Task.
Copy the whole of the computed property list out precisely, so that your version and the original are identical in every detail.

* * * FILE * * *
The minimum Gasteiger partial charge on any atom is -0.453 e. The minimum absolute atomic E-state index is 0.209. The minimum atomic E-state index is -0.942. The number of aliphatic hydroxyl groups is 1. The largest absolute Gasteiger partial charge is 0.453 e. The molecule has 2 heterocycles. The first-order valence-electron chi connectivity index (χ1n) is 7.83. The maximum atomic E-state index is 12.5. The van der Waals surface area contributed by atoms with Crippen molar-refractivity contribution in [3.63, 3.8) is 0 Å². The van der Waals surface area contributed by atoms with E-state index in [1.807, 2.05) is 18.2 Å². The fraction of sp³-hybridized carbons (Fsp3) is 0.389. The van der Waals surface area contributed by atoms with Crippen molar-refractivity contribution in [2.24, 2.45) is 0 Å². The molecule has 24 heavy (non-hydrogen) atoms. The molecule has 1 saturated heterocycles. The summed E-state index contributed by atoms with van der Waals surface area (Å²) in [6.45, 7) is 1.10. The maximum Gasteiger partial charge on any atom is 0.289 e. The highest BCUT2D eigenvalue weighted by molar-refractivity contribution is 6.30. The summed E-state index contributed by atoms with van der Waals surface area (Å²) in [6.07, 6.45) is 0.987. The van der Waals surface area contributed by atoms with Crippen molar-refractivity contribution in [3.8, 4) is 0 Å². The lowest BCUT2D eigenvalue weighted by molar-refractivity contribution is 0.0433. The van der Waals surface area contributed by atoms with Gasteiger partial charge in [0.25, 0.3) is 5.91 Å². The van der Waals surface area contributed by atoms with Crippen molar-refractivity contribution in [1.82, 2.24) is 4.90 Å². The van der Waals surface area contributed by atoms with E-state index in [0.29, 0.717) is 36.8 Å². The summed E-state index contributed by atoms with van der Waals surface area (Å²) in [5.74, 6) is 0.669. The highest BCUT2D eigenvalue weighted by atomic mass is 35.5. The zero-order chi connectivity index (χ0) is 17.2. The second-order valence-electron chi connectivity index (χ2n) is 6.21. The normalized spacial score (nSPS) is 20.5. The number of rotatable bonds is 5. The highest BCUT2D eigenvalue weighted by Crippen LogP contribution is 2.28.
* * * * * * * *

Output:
The minimum Gasteiger partial charge on any atom is -0.453 e. The minimum absolute atomic E-state index is 0.209. The minimum atomic E-state index is -0.942. The number of aliphatic hydroxyl groups is 1. The largest absolute Gasteiger partial charge is 0.453 e. The molecule has 2 heterocycles. The first-order valence-electron chi connectivity index (χ1n) is 7.83. The maximum atomic E-state index is 12.5. The van der Waals surface area contributed by atoms with Crippen molar-refractivity contribution in [3.63, 3.8) is 0 Å². The van der Waals surface area contributed by atoms with E-state index in [1.807, 2.05) is 18.2 Å². The fraction of sp³-hybridized carbons (Fsp3) is 0.389. The van der Waals surface area contributed by atoms with Crippen molar-refractivity contribution in [2.24, 2.45) is 0 Å². The molecule has 24 heavy (non-hydrogen) atoms. The molecule has 1 saturated heterocycles. The summed E-state index contributed by atoms with van der Waals surface area (Å²) in [6.45, 7) is 1.10. The maximum Gasteiger partial charge on any atom is 0.289 e. The highest BCUT2D eigenvalue weighted by molar-refractivity contribution is 6.30. The summed E-state index contributed by atoms with van der Waals surface area (Å²) in [6.07, 6.45) is 0.987. The van der Waals surface area contributed by atoms with Crippen molar-refractivity contribution in [3.8, 4) is 0 Å². The lowest BCUT2D eigenvalue weighted by molar-refractivity contribution is 0.0433. The van der Waals surface area contributed by atoms with Gasteiger partial charge in [0.25, 0.3) is 5.91 Å². The van der Waals surface area contributed by atoms with Crippen molar-refractivity contribution in [1.82, 2.24) is 4.90 Å². The van der Waals surface area contributed by atoms with E-state index in [0.29, 0.717) is 36.8 Å². The summed E-state index contributed by atoms with van der Waals surface area (Å²) in [5.74, 6) is 0.669. The highest BCUT2D eigenvalue weighted by atomic mass is 35.5. The zero-order chi connectivity index (χ0) is 17.2. The second-order valence-electron chi connectivity index (χ2n) is 6.21. The normalized spacial score (nSPS) is 20.5. The number of rotatable bonds is 5. The highest BCUT2D eigenvalue weighted by Crippen LogP contribution is 2.28.